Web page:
Spencer's earliest memories were of his mother playing the piano, but even as a very small child he had been interested in singing, and as a schoolboy he was always an enthusiastic member of choral groups. When he was 17 his father gave him a guitar and, although he never had a lesson, he managed to make a recognisable sound.
In 1955 he went to a recital of poetry interspersed with lute solos by Julian Bream at the old L-shaped Purcell Room, in London, and was enchanted. That same year he attended the Haslemere Festival for the first time - cycling all the way from Woodford Green - and heard the German lutenist Walter Gerwig play in several of the programmes. At a party following one of the concerts he met Gerwig, who gave him some initial instruction. So, between Bream and Gerwig, Spencer was determined to learn to play the lute as well.
The next step was to attend the Dartington Summer School, where Bream was playing and teaching. Spencer managed a lesson or two with Bream but gained the most information by taking some 30 photographs of Bream's performance in detail. Armed with the results, he studied all the different hand positions and taught himself to play.
Since leaving school Spencer had worked at his local library and by the age of 25 had qualified as a chartered librarian. But he found he was clock-watching and thinking about music all the time. So he consulted Thurston Dart, then Professor of Music at Jesus College, Cambridge, as to how he could get a scholarship to have some musical training. He once explained to me: "It was a bit of a nerve to approach someone like Dart, but I knew a scholarship was the only option because I wasn't good enough for one of the colleges, and in any case had no money for board and lodging, even if they gave me tuition free." Dart recommended him for a scholarship to the Dartington Music School where he stayed for three years with tuition, board and lodging all found.
Before going to Dartington, Spencer had had some singing lessons with Fabian Smith and it was then that he became interested in 11th-century English song. At one of Smith's students' concerts he met the actress/ singer Jill Nott-Bower and they formed a musical partnership. It did not take these enterprising young people long to realise that their duo had professional potential. They knew that music clubs are invariably short of money and always on the lookout for some unusual presentation, especially if it does not involve a piano. So they devised recitals that included Elizabethan songs with lute, Purcell songs with theorbo, Italian songs with chitarrone and Spanish and English songs with guitar.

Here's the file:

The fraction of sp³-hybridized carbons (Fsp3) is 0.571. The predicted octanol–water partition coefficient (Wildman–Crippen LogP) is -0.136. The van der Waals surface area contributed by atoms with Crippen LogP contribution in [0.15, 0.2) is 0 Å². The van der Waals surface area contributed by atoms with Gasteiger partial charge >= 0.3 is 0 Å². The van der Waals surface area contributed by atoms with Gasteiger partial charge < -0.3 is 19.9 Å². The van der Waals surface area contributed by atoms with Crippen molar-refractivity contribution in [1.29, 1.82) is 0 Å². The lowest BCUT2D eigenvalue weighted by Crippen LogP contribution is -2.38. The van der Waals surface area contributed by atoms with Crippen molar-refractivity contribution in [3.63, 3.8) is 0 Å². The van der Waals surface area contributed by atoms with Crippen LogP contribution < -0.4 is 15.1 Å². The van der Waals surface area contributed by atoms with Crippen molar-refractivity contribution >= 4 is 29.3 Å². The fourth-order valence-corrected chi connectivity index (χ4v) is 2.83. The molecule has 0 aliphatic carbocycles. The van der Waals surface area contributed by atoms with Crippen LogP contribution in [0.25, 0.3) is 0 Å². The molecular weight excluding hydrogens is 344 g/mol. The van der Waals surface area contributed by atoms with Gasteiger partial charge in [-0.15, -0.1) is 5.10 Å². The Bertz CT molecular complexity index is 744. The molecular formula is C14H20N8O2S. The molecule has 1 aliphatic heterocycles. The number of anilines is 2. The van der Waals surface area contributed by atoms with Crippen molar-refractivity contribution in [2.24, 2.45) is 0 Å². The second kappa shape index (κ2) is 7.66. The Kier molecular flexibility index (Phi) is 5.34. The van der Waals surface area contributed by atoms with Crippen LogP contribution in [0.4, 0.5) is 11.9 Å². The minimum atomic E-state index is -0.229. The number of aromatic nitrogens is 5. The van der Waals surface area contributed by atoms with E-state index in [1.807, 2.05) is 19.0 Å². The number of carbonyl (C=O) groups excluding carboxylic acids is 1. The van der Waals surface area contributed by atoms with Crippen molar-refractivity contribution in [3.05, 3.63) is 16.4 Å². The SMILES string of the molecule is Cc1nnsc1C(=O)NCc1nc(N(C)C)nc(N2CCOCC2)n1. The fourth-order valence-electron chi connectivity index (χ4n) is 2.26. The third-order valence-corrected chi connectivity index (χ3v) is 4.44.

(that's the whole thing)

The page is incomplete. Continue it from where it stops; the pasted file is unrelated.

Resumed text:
They gave their first full evening programme in 1958 and later expanded their programmes - often dressed in period costume - to include readings from Shakespeare and Pepys's Diary: a bewigged Spencer waving a quill pen in the air transported his audience right back to the 17th century. For almost 40 years they made a successful career of music-making in music clubs and schools in the UK, Europe, the United States and Japan. Spencer and Nott-Bower were married in 1960.
In addition to their duo recitals, Spencer's own career went from strength to strength. His first engagement was playing the lute for the Royal Shakespeare Company at Stratford-on-Avon and in 1961 he was a founder member of the Bream Consort. He accompanied the legendary counter-tenor Alfred Deller on many tours abroad and was a member of the Deller Consort from 1974 to 1979. More recently he toured Europe and Canada with James Bowman. He also once accompanied Dame Janet Baker for some songs with lute in a recording for EMI. From 1963, he performed regularly at the Haslemere Festival.
Spencer taught at the Royal Academy of Music in London for 23 years. He went there originally to teach lute and then took a class in English song. He later started a similar class at the Royal College of Music and taught at numerous conservatories and summer schools both in the UK and abroad. He was regarded as a most sensitive and perceptive teacher. "These are really classes in communication," he said, "as to how you get the message across to the audience. It's no use telling a student, `Do as I do.' Their interpretation has to stem from their own minds."
Apart from all his performing and teaching activities, Spencer's musicological researches are equally impressive and lack no respect from the pundits. He contributed numerous articles on a variety of subjects from rediscovered manuscripts to historical evidence gained from paintings. He also published several facsimiles and editions concerning the lute and guitar.
Bob Spencer was possessed of a warm and generous nature which endeared him to his many friends and students alike. He was always available to help with a query, often drawing instantly from the veritable mine of information lodged in his head. He was also incredibly optimistic. Even a few weeks ago, when he knew he was dying of cancer, he told me that he was happy because he had had a wonderful life in music, a wonderful family, wonderful friends - and no regrets.
Robert Allen Spencer, singer, lutenist, guitarist, musicologist and teacher: born Ilford, Essex 9 May 1932; married 1960 Jill Nott-Bower (two sons); died Woodford Green 8 August 1997.